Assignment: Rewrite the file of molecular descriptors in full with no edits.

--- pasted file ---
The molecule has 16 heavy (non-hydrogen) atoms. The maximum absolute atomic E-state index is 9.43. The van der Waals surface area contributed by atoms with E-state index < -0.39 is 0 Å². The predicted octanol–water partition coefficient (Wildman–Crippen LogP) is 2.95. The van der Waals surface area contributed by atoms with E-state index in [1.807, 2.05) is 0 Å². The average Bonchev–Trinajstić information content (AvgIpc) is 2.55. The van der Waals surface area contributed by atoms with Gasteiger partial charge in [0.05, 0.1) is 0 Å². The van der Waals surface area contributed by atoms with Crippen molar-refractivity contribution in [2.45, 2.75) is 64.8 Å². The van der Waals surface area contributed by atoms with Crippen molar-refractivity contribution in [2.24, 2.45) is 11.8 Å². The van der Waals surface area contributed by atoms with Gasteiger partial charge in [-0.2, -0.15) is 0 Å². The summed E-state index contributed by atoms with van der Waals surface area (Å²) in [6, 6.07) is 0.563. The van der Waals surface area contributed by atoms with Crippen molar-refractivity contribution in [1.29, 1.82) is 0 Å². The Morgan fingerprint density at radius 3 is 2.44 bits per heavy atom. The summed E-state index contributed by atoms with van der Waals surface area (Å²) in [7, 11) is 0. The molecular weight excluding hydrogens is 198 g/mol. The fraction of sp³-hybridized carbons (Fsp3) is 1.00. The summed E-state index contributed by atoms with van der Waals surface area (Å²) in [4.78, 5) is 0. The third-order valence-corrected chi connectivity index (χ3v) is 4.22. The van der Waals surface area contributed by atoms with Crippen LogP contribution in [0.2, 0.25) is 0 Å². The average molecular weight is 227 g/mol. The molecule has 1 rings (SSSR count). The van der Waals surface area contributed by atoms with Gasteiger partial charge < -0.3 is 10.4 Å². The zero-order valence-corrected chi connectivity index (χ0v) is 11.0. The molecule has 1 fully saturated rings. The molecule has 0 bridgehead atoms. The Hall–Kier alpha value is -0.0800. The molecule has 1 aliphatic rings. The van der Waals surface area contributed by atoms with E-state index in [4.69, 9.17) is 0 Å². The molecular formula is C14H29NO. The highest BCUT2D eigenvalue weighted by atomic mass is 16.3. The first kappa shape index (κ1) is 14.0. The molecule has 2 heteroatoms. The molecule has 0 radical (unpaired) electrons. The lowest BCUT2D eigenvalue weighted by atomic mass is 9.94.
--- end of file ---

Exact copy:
The molecule has 16 heavy (non-hydrogen) atoms. The maximum absolute atomic E-state index is 9.43. The van der Waals surface area contributed by atoms with E-state index < -0.39 is 0 Å². The predicted octanol–water partition coefficient (Wildman–Crippen LogP) is 2.95. The van der Waals surface area contributed by atoms with E-state index in [1.807, 2.05) is 0 Å². The average Bonchev–Trinajstić information content (AvgIpc) is 2.55. The van der Waals surface area contributed by atoms with Gasteiger partial charge in [0.05, 0.1) is 0 Å². The van der Waals surface area contributed by atoms with Crippen molar-refractivity contribution in [2.45, 2.75) is 64.8 Å². The van der Waals surface area contributed by atoms with Crippen molar-refractivity contribution in [2.24, 2.45) is 11.8 Å². The van der Waals surface area contributed by atoms with Gasteiger partial charge in [-0.2, -0.15) is 0 Å². The summed E-state index contributed by atoms with van der Waals surface area (Å²) in [6, 6.07) is 0.563. The van der Waals surface area contributed by atoms with Crippen molar-refractivity contribution in [1.29, 1.82) is 0 Å². The Morgan fingerprint density at radius 3 is 2.44 bits per heavy atom. The summed E-state index contributed by atoms with van der Waals surface area (Å²) in [7, 11) is 0. The molecular weight excluding hydrogens is 198 g/mol. The fraction of sp³-hybridized carbons (Fsp3) is 1.00. The summed E-state index contributed by atoms with van der Waals surface area (Å²) in [4.78, 5) is 0. The third-order valence-corrected chi connectivity index (χ3v) is 4.22. The van der Waals surface area contributed by atoms with Crippen LogP contribution in [0.2, 0.25) is 0 Å². The average molecular weight is 227 g/mol. The molecule has 1 rings (SSSR count). The van der Waals surface area contributed by atoms with Gasteiger partial charge < -0.3 is 10.4 Å². The zero-order valence-corrected chi connectivity index (χ0v) is 11.0. The molecule has 1 fully saturated rings. The molecule has 0 bridgehead atoms. The Hall–Kier alpha value is -0.0800. The molecule has 1 aliphatic rings. The van der Waals surface area contributed by atoms with E-state index in [4.69, 9.17) is 0 Å². The molecular formula is C14H29NO. The highest BCUT2D eigenvalue weighted by atomic mass is 16.3. The first kappa shape index (κ1) is 14.0. The molecule has 2 heteroatoms. The molecule has 0 radical (unpaired) electrons. The lowest BCUT2D eigenvalue weighted by atomic mass is 9.94.